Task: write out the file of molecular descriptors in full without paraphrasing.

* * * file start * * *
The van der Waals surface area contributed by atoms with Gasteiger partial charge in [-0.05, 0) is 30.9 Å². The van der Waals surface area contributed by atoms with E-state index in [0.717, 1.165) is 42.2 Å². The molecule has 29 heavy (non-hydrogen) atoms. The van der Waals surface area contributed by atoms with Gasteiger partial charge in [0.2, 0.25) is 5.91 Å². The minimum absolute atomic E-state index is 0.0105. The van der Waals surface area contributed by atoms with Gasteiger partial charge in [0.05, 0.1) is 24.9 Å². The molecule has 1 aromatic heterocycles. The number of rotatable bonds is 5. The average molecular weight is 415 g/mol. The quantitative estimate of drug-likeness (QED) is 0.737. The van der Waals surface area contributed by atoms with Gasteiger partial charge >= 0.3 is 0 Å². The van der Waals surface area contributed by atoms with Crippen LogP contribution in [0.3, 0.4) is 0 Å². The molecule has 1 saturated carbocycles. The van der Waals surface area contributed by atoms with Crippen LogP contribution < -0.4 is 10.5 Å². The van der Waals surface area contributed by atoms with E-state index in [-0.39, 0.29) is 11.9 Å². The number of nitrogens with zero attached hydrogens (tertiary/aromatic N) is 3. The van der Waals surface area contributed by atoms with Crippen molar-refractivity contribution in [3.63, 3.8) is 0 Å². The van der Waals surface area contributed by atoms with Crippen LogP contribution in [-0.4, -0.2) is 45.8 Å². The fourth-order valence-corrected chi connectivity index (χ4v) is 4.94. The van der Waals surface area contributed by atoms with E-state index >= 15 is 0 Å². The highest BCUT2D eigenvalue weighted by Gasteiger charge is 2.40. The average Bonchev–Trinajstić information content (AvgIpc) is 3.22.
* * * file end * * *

The van der Waals surface area contributed by atoms with Gasteiger partial charge in [-0.05, 0) is 30.9 Å². The van der Waals surface area contributed by atoms with E-state index in [0.717, 1.165) is 42.2 Å². The molecule has 29 heavy (non-hydrogen) atoms. The van der Waals surface area contributed by atoms with Gasteiger partial charge in [0.2, 0.25) is 5.91 Å². The minimum absolute atomic E-state index is 0.0105. The van der Waals surface area contributed by atoms with Gasteiger partial charge in [0.05, 0.1) is 24.9 Å². The molecule has 1 aromatic heterocycles. The number of rotatable bonds is 5. The average molecular weight is 415 g/mol. The quantitative estimate of drug-likeness (QED) is 0.737. The van der Waals surface area contributed by atoms with Gasteiger partial charge >= 0.3 is 0 Å². The van der Waals surface area contributed by atoms with Crippen LogP contribution in [0.3, 0.4) is 0 Å². The molecule has 1 saturated carbocycles. The van der Waals surface area contributed by atoms with Crippen LogP contribution < -0.4 is 10.5 Å². The van der Waals surface area contributed by atoms with E-state index in [-0.39, 0.29) is 11.9 Å². The number of nitrogens with zero attached hydrogens (tertiary/aromatic N) is 3. The van der Waals surface area contributed by atoms with Crippen molar-refractivity contribution in [3.63, 3.8) is 0 Å². The van der Waals surface area contributed by atoms with Crippen LogP contribution in [-0.4, -0.2) is 45.8 Å². The fourth-order valence-corrected chi connectivity index (χ4v) is 4.94. The van der Waals surface area contributed by atoms with E-state index >= 15 is 0 Å². The highest BCUT2D eigenvalue weighted by Gasteiger charge is 2.40. The average Bonchev–Trinajstić information content (AvgIpc) is 3.22.